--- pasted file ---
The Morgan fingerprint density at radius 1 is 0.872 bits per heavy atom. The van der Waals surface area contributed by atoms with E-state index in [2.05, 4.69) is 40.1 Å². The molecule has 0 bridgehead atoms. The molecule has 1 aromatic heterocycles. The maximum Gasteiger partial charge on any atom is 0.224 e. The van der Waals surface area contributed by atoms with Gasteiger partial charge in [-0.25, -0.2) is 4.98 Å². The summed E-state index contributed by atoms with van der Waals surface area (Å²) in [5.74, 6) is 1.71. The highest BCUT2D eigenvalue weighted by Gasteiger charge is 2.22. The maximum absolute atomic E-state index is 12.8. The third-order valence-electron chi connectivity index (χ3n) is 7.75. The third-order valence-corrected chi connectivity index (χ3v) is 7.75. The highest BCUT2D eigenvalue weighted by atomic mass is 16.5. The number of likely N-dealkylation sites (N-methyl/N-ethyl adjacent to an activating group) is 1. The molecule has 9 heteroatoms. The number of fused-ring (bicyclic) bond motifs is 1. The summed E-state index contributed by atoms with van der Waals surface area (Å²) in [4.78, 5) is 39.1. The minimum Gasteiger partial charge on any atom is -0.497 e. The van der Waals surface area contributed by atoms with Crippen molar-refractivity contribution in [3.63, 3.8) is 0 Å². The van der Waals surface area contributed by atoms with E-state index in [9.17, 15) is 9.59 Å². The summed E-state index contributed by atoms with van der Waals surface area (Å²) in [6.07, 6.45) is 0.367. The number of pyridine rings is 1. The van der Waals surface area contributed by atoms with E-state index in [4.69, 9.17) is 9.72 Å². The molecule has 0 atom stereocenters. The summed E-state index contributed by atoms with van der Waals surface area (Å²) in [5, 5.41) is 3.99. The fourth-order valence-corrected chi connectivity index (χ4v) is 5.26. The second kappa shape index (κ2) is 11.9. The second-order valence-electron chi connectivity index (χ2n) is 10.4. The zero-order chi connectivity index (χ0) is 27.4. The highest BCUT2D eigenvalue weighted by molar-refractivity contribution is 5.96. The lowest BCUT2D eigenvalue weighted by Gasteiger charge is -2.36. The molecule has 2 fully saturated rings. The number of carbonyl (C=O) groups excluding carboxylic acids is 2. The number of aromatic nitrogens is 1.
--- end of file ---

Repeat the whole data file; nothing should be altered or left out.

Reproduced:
The Morgan fingerprint density at radius 1 is 0.872 bits per heavy atom. The van der Waals surface area contributed by atoms with E-state index in [2.05, 4.69) is 40.1 Å². The molecule has 0 bridgehead atoms. The molecule has 1 aromatic heterocycles. The maximum Gasteiger partial charge on any atom is 0.224 e. The van der Waals surface area contributed by atoms with Gasteiger partial charge in [-0.25, -0.2) is 4.98 Å². The summed E-state index contributed by atoms with van der Waals surface area (Å²) in [5.74, 6) is 1.71. The highest BCUT2D eigenvalue weighted by Gasteiger charge is 2.22. The maximum absolute atomic E-state index is 12.8. The third-order valence-electron chi connectivity index (χ3n) is 7.75. The third-order valence-corrected chi connectivity index (χ3v) is 7.75. The highest BCUT2D eigenvalue weighted by atomic mass is 16.5. The number of likely N-dealkylation sites (N-methyl/N-ethyl adjacent to an activating group) is 1. The molecule has 9 heteroatoms. The number of fused-ring (bicyclic) bond motifs is 1. The summed E-state index contributed by atoms with van der Waals surface area (Å²) in [4.78, 5) is 39.1. The minimum Gasteiger partial charge on any atom is -0.497 e. The van der Waals surface area contributed by atoms with Crippen molar-refractivity contribution in [3.63, 3.8) is 0 Å². The van der Waals surface area contributed by atoms with E-state index in [9.17, 15) is 9.59 Å². The summed E-state index contributed by atoms with van der Waals surface area (Å²) in [6.07, 6.45) is 0.367. The number of pyridine rings is 1. The van der Waals surface area contributed by atoms with E-state index in [4.69, 9.17) is 9.72 Å². The molecule has 0 atom stereocenters. The summed E-state index contributed by atoms with van der Waals surface area (Å²) in [5, 5.41) is 3.99. The fourth-order valence-corrected chi connectivity index (χ4v) is 5.26. The second kappa shape index (κ2) is 11.9. The second-order valence-electron chi connectivity index (χ2n) is 10.4. The zero-order chi connectivity index (χ0) is 27.4. The highest BCUT2D eigenvalue weighted by molar-refractivity contribution is 5.96. The lowest BCUT2D eigenvalue weighted by Gasteiger charge is -2.36. The molecule has 2 fully saturated rings. The number of carbonyl (C=O) groups excluding carboxylic acids is 2. The number of aromatic nitrogens is 1.